this isnt true at all....and i can show you hundreds of logs of knock on e85.

Its mostly on 16bit ecu's....but i have plenty of logs of knock on 32bit ecus too.

Is it false knock? cant really tell you. if it was 1 or 2 cars i might say yes....but its not.

Its one of those "nasioc-isms" like "all you have to do for e85 tune is multiply the inj scalar by 0.7"....thats not true either.

Quote:
Originally Posted by NSFW View Post
What's safer - a car that runs 11.7 AFR with timing that's two degrees below the knock threshold, or a car that runs 11.0 with timing that's two degrees below the knock threshold?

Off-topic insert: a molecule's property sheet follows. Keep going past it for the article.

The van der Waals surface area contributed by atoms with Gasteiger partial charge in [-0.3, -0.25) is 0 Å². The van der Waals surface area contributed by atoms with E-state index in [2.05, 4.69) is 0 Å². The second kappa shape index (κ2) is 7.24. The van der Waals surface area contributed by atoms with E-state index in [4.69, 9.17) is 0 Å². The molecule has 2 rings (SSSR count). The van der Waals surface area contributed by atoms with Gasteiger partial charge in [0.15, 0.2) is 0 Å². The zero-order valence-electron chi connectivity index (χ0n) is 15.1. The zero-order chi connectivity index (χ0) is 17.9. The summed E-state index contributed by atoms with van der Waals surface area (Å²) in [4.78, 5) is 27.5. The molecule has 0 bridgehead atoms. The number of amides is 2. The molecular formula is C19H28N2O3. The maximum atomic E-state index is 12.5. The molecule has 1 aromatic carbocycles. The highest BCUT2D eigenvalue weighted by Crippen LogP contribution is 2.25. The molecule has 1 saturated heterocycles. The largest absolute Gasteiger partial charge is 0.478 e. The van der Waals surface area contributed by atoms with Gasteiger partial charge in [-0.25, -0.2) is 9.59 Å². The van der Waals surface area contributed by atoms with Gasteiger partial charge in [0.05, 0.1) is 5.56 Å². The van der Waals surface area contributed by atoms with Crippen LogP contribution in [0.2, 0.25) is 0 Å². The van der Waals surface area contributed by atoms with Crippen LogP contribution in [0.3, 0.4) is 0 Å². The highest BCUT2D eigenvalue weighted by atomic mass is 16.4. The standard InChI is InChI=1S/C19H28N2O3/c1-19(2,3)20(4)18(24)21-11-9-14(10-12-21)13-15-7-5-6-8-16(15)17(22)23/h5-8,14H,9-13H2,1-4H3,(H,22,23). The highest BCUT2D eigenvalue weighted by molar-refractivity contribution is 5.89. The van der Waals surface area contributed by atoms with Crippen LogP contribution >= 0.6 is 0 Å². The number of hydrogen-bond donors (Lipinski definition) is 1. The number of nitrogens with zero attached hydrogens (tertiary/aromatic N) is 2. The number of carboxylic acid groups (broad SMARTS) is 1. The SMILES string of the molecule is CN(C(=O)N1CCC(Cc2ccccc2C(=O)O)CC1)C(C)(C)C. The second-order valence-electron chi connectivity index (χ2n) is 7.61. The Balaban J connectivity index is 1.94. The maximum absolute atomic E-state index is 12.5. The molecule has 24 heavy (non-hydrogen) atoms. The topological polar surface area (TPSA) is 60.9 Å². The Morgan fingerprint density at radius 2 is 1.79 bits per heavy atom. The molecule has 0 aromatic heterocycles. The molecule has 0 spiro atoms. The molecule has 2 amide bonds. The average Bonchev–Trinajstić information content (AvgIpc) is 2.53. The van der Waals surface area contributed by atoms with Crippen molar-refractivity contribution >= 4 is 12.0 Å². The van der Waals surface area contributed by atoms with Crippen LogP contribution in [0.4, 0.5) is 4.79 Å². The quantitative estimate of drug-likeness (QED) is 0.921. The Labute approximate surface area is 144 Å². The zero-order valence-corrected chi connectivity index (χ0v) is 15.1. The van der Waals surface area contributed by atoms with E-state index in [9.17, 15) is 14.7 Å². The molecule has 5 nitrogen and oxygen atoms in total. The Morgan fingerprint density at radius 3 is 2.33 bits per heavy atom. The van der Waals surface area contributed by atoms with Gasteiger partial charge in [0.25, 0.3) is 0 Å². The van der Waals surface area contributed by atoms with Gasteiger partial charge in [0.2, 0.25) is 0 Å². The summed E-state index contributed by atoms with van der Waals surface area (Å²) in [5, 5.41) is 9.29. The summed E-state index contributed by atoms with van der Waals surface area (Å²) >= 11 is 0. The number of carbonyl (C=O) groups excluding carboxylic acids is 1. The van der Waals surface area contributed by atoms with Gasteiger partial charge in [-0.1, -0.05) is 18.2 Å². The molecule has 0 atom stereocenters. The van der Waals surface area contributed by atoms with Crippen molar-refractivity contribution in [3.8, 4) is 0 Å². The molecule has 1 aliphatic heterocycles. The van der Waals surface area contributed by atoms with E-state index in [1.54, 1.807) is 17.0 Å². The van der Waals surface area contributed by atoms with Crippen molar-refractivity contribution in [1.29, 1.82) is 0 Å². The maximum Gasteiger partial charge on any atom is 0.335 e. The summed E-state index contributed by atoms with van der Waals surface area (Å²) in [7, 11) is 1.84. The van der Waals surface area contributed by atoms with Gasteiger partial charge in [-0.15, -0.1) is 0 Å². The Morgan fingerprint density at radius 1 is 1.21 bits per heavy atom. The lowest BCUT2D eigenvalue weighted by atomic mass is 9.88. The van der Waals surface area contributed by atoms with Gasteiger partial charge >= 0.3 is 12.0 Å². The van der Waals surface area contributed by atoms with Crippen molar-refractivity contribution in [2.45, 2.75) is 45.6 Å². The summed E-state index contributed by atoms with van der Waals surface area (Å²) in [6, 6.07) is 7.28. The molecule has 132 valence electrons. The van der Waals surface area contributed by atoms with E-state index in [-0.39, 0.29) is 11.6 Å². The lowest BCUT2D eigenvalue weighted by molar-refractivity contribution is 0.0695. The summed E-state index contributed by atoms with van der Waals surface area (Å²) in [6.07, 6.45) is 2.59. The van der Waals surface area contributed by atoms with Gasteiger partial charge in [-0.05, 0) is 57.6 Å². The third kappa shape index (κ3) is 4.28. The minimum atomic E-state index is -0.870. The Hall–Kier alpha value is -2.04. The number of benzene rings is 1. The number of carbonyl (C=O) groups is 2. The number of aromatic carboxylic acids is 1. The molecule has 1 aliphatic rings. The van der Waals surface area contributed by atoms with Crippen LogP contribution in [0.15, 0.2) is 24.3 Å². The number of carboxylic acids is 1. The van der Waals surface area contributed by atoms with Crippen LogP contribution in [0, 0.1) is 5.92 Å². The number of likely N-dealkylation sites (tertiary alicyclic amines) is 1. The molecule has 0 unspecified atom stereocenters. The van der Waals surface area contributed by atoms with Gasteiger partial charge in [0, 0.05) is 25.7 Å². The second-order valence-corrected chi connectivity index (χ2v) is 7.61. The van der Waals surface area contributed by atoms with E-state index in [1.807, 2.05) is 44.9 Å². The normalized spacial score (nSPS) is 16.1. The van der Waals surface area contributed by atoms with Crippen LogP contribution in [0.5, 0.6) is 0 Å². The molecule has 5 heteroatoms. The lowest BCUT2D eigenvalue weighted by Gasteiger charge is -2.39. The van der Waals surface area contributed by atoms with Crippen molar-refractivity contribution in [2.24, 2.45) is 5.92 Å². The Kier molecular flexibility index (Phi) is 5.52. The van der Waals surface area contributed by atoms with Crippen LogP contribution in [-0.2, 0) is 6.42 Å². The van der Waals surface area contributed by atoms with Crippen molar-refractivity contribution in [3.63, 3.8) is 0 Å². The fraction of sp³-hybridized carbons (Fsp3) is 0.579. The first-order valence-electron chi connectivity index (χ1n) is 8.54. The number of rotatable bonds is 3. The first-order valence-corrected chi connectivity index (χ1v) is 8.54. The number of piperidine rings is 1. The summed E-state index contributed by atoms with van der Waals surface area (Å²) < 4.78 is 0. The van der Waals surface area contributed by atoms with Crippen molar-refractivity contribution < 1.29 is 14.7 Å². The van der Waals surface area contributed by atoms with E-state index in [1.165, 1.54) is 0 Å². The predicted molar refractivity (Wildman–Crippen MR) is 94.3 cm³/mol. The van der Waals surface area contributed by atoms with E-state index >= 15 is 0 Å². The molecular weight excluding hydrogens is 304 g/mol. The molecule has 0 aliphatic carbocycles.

Assume the same turbo, same IC, same motor (stock), same boost (reasonable for the turbo and IC), etc, etc. No the other variables.

My point here is that I don't think there is a difference in safety between those two tunes. Either one will knock with a couple extra degrees of timing, or with a few percent variation in AFR, because both are tuned to within the same "distance" from the knock threshold.

.
They arent the same.....you are discounting EGT's. The car at 11.7 will have EGT's 100-300* higher than the car at 11.0

So if the car at 11.7 gets a turbo inlet leak and leans out to 12.5-13.5...now the EGT's are most likely gonna melt something....

The car at 11.0 gets a turbo inlet leak and leans out to 11.8-12.8...now the EGT's are only up to the point of the 11.7 car without a leak.
Phatron is offline   Reply With Quote
Old 11-03-2011, 03:25 AM   #16
NSFW
Scooby Guru
 
Member#: 140444
Join Date: Feb 2007
Chapter/Region: NWIC
Location: Near Seattle, WA
Vehicle: